Cecily Ross has experienced living in the country — perhaps not quite to the extent Susanna Moodie did, but she knows a hawk from a handsaw.
An award-winning writer for Maclean’s and Harrowsmith, editor, and journalist who has served as a senior writer for the Globe and Mail, Cecily has written evocatively about her rural home, “the pair of red-tailed hawks that share their territory with us, the scarlet tanagers in the woodlot, the return of the rose-breasted grosbeaks and the bluebirds in May… the wild leeks and the morels in spring, the rhubarb patch, the wild apples and the deer that come to the pond to drink, the towering spruces and birches and willows.”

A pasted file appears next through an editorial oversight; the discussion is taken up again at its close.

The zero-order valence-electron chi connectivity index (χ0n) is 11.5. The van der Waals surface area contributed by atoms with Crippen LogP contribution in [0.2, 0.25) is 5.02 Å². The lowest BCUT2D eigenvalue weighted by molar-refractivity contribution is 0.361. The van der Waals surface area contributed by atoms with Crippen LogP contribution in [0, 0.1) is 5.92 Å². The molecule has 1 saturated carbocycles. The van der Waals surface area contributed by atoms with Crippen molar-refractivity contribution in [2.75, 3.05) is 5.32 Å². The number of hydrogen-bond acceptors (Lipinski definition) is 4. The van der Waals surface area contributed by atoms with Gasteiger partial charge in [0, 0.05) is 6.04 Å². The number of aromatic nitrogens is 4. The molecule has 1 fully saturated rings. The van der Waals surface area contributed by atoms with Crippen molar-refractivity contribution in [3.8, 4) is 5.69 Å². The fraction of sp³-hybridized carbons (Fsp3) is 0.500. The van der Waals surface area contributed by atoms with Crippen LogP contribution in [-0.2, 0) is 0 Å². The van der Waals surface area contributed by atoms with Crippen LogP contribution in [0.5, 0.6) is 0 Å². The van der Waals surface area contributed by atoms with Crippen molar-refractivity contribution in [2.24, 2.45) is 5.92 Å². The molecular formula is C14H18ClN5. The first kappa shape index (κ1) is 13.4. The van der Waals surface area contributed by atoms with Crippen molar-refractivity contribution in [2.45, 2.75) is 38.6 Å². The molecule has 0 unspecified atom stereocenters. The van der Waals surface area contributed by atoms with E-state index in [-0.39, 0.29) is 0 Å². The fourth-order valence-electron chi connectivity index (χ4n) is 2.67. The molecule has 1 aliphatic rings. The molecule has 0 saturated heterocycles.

This deep connection to rural Canada is clear in Cecily’s debut novel, The Lost Diaries of Susanna Moodie, which explores the challenges faced by the pioneering woman as she worked to make a life for herself and her family in the wilderness of 1830s Upper Canada. Her story of hardship and survival is part of Canada’s national mythology. Told through fictionalized diary entries, author Beth Powning calls the novel “fascinating, complex, and heartbreaking, Susanna’s voice convinces us that we have time-travelled, yet speaks to our contemporary hearts.”